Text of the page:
The biggest risk for an incumbent exchange joining this consortium is the risk of contagion. In the aftermath of 3AC, Terra, and FTX, credit has dried considerably, and exchanges don’t want a demerit on their reputation if one of their partners falls down on a 9-figure trade. Additionally, because liquidity begets liquidity, an exchange with most of the trading volume doesn’t necessarily want to give up their lead, as it will be difficult to get that lead back.

    This risk can be mitigated by way of the consortium creating operator-specific SLAs on signing blobs, SLAs on time between RAs, velocity and sizing limits on unsettled deposits/withdrawals, and other metrics. If an exchange has some level of ongoing assurance that other participants in this consortium are not running a fractional reserve, they’re more likely to accept lower confirmation deposits from those exchanges, and can use that to attract new customers from other exchanges.

  2. Challenger Exchanges

    The risks for smaller, challenger exchanges are that they will expend a lot of capital trying to retain volumes, but may lose customers to bigger exchanges the moment incentives dry up. Additionally, because smaller exchanges have less trading volume to rely on, they may be led to take riskier bets in order to make and earn market share. Moving fast and breaking things might increase attack vectors in cumulative ways.This risk is mitigated through the trusted setup and ongoing RAs. A challenger exchange participating in this consortium will signal to the market that they are reserved on an ongoing basis, and volume will migrate to exchanges that market participants can trust.

  3. Market Makers

    Market Makers take on the risk of an exchange blowing up while custodying their capital. To mitigate that risk, market makers and customers either self-custody their capital, or keep capital on larger exchanges. The risk of an exchange being insolvent decreases if they’re participating in this consortium.


How do you incentivize this group?

  1. Big Exchanges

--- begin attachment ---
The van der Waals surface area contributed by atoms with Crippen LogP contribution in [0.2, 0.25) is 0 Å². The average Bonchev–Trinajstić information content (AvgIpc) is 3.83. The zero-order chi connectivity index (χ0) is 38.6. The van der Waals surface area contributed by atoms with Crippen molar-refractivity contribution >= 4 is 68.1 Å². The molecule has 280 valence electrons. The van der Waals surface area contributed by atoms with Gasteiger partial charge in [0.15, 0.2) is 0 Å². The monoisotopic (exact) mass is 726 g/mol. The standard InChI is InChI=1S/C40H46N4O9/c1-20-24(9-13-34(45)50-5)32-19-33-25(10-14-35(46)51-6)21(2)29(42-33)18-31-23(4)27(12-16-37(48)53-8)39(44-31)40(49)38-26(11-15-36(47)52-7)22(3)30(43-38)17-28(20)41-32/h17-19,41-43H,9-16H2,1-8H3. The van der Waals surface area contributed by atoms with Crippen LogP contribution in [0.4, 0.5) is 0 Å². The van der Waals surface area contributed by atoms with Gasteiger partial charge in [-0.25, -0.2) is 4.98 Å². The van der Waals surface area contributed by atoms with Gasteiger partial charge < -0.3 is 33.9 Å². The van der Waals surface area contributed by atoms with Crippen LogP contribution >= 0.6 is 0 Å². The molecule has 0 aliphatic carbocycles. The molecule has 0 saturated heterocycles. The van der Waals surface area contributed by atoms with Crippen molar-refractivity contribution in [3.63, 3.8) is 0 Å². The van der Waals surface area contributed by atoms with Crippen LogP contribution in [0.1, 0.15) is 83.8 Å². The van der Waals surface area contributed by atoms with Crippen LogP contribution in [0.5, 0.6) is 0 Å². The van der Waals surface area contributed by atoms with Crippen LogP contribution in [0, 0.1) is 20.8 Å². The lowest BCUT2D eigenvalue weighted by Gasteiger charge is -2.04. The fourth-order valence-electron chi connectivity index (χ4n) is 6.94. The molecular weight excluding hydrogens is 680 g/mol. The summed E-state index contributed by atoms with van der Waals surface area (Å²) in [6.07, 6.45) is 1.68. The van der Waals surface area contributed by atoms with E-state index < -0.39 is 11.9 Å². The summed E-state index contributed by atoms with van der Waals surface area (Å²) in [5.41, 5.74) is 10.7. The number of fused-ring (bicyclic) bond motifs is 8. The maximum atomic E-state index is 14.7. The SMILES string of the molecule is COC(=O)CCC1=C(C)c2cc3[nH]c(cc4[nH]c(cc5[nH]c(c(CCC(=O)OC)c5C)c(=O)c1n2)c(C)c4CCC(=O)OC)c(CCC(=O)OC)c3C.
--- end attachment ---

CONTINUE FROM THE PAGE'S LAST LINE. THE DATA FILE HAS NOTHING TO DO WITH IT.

There are desks that focus primarily on longer tail assets, and don’t go to the bigger venues because there’s no need. If barriers to transferring assets between exchanges were made lower, then desks market making on exotic desks could trade on the bigger exchanges without needing to wait as long. Additionally, bigger venues move slower than their longer tail counterparts. While that limits the downside of expending resources into tar pit narratives (features that aren’t scalable), it also limits upside, and runs the risk of losing early adopter trading volumes. By making it easier to bridge to these bigger exchanges, these venues may see more volumes from churned users without expensive re-engagement campaigns.

  2. Smaller Exchanges

    Lower cost of capital for UA (user acquisition). Joining the consortium gives them access to more volume, and bigger MMers without paying as much for retention. It also acts as a marketing play, where retail and institutions can look at a smaller exchange taking part in PoRs that are validated by larger competitors, and trust that the exchange is here to stay, and committed to keeping customer cryptoassets safe.

  3. Market Makers and Traders

    Market Makers and Traders benefit from the consortium because there’s easier bridging between exchanges lowers opportunity cost of capital. Lower opportunity cost of capital -> lower cost of execution. Proofs that the longer tail exchanges are fully reserved means that MMs don’t have to treat smaller consortium members like a transit stop (and if they do, they can quickly send their funds back out to another exchange).


In conclusion, EigenLayer has taken an idea that is, on its face, risky, and taken a lot of consideration into outlining and mitigating those risks.

  1. With AVSes and Attributable Security, you can bootstrap a new service that requires stake, make operators provide additional stake on the side, create a reputational layer for slashing, and create incentives for all involved parties.

  2. A network of exchanges providing Proof of Reserves attestations feels dull, but there’s an interesting design space that opens up once you have multiple exchanges that can send transactions quickly. Using a DA layer, and an incentivized service scheme like an EigenLayer AVS is one way to extend the design space in a way that makes room for new synergies.